Montana State University is trying to put a value on dinosaur bones after state auditors said they need it for insurance policies, despite opposition from Museum of the Rockies’ dinosaur experts who say it’s unethical and dangerous to treat scientific research like it is marketable.
Paleontologists say putting a dollar value on bones only encourages treasure hunters to dig up fossils. They said unsupervised excavation could destroy important details that scientists get from bones and their environment. They also warn it could put a high price on historic artifacts that would go to the highest bidder, instead of places open to the public.
Putting a value on fossils is included among recommendations that the state’s Legislative Audit Division made to Montana State University. The state said prices are needed to make sure the collections are properly insured.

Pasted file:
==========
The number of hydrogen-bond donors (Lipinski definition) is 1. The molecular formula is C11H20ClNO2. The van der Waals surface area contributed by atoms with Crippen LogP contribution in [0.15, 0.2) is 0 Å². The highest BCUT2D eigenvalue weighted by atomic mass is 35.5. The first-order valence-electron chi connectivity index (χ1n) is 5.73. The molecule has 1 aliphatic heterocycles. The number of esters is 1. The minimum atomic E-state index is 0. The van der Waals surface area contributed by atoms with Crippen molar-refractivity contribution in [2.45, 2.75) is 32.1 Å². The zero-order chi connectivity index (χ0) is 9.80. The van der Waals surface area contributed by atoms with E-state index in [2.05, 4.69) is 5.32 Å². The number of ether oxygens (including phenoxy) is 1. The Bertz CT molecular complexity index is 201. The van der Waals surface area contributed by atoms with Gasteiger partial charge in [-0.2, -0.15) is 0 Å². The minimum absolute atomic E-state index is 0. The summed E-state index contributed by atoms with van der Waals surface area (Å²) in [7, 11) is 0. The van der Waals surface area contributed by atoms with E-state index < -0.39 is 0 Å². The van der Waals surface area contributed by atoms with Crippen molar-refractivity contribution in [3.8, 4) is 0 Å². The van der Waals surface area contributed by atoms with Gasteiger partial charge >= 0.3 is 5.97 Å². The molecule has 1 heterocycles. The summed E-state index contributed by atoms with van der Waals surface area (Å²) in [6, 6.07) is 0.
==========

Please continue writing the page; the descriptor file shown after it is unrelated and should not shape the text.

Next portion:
University spokeswoman Tracy Ellig said the university has already complied or is making progress with all the audit recommendations.
Jeff Krauss, museum finance director, said it would take a lot of time and effort to come up with a monetary value for the 360,000 or more items in the museum’s collections, which includes a small dinosaur knuckle.
Auditors found that the $64.5 million market value that MSU reported for its museum collections for insurance purposes, which include other collections such as vintage appliances, didn’t have supporting documentation.
Krauss said there is no way to put a value on them.
“If they’re stolen or destroyed, would we buy new ones? No, we would not, that would not be ethical,” he said. “We would dig for new ones, probably. What’s the cost? It’s not as simple as a store’s inventory.”
Krauss said the auditors also want the museum to put a dollar value on collections so they can be placed on the state’s balance sheet, which raises the possibility that someone may try to cash in some day.
“That is one thing that makes museum people nervous,” Krauss said. “It sends shivers down the spines of curators and museum professionals.”